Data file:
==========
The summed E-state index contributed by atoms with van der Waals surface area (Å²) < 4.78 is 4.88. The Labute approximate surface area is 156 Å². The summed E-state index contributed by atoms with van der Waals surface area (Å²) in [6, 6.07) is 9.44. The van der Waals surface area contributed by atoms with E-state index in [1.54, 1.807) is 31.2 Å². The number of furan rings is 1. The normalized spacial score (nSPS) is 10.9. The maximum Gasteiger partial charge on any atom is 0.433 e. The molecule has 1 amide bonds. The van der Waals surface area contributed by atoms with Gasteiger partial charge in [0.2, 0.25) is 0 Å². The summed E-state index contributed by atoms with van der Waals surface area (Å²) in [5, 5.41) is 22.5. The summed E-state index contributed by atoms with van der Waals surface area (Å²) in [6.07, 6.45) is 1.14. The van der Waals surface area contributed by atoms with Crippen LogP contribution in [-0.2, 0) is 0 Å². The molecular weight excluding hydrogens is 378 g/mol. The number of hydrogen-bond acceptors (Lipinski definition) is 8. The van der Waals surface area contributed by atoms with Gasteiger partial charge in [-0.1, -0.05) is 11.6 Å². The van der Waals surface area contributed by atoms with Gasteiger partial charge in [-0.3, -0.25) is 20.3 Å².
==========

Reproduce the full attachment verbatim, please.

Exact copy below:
The summed E-state index contributed by atoms with van der Waals surface area (Å²) < 4.78 is 4.88. The Labute approximate surface area is 156 Å². The summed E-state index contributed by atoms with van der Waals surface area (Å²) in [6, 6.07) is 9.44. The van der Waals surface area contributed by atoms with E-state index in [1.54, 1.807) is 31.2 Å². The number of furan rings is 1. The normalized spacial score (nSPS) is 10.9. The maximum Gasteiger partial charge on any atom is 0.433 e. The molecule has 1 amide bonds. The van der Waals surface area contributed by atoms with Gasteiger partial charge in [0.2, 0.25) is 0 Å². The summed E-state index contributed by atoms with van der Waals surface area (Å²) in [5, 5.41) is 22.5. The summed E-state index contributed by atoms with van der Waals surface area (Å²) in [6.07, 6.45) is 1.14. The van der Waals surface area contributed by atoms with Crippen LogP contribution in [-0.2, 0) is 0 Å². The molecular weight excluding hydrogens is 378 g/mol. The number of hydrogen-bond acceptors (Lipinski definition) is 8. The van der Waals surface area contributed by atoms with Gasteiger partial charge in [-0.1, -0.05) is 11.6 Å². The van der Waals surface area contributed by atoms with Gasteiger partial charge in [-0.3, -0.25) is 20.3 Å².